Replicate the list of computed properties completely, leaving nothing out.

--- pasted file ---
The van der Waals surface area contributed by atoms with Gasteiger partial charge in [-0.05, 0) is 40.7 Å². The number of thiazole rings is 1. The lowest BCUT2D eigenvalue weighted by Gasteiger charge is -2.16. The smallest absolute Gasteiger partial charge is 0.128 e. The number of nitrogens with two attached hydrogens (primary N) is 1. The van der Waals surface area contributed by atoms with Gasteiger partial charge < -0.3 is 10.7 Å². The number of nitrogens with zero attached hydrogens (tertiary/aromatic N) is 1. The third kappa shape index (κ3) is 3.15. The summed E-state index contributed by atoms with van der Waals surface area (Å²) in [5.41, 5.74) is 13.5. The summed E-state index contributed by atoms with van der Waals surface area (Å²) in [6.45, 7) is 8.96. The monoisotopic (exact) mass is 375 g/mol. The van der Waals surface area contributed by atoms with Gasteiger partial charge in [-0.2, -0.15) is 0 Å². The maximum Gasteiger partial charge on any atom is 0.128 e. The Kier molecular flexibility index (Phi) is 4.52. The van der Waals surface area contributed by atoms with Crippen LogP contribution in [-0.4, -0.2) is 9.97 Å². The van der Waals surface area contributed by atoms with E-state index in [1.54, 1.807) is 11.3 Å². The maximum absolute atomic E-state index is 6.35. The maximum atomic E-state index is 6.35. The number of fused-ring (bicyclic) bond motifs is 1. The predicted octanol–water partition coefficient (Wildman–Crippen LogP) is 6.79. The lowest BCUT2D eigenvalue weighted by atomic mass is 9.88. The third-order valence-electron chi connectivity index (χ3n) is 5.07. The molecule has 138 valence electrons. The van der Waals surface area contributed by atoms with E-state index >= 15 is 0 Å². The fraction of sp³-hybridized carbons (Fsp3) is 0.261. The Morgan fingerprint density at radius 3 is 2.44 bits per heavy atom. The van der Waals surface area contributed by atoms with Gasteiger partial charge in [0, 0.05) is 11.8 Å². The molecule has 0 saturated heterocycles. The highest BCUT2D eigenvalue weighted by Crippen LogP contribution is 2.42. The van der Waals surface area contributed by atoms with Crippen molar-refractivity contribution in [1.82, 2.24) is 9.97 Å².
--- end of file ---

The van der Waals surface area contributed by atoms with Gasteiger partial charge in [-0.05, 0) is 40.7 Å². The number of thiazole rings is 1. The lowest BCUT2D eigenvalue weighted by Gasteiger charge is -2.16. The smallest absolute Gasteiger partial charge is 0.128 e. The number of nitrogens with two attached hydrogens (primary N) is 1. The van der Waals surface area contributed by atoms with Gasteiger partial charge < -0.3 is 10.7 Å². The number of nitrogens with zero attached hydrogens (tertiary/aromatic N) is 1. The third kappa shape index (κ3) is 3.15. The summed E-state index contributed by atoms with van der Waals surface area (Å²) in [5.41, 5.74) is 13.5. The summed E-state index contributed by atoms with van der Waals surface area (Å²) in [6.45, 7) is 8.96. The monoisotopic (exact) mass is 375 g/mol. The van der Waals surface area contributed by atoms with Gasteiger partial charge in [-0.2, -0.15) is 0 Å². The maximum Gasteiger partial charge on any atom is 0.128 e. The Kier molecular flexibility index (Phi) is 4.52. The van der Waals surface area contributed by atoms with Crippen LogP contribution in [-0.4, -0.2) is 9.97 Å². The van der Waals surface area contributed by atoms with E-state index in [1.54, 1.807) is 11.3 Å². The maximum absolute atomic E-state index is 6.35. The maximum atomic E-state index is 6.35. The number of fused-ring (bicyclic) bond motifs is 1. The predicted octanol–water partition coefficient (Wildman–Crippen LogP) is 6.79. The lowest BCUT2D eigenvalue weighted by atomic mass is 9.88. The third-order valence-electron chi connectivity index (χ3n) is 5.07. The molecule has 138 valence electrons. The van der Waals surface area contributed by atoms with E-state index >= 15 is 0 Å². The fraction of sp³-hybridized carbons (Fsp3) is 0.261. The Morgan fingerprint density at radius 3 is 2.44 bits per heavy atom. The van der Waals surface area contributed by atoms with Gasteiger partial charge in [0, 0.05) is 11.8 Å². The molecule has 0 saturated heterocycles. The highest BCUT2D eigenvalue weighted by Crippen LogP contribution is 2.42. The van der Waals surface area contributed by atoms with Crippen molar-refractivity contribution in [1.82, 2.24) is 9.97 Å².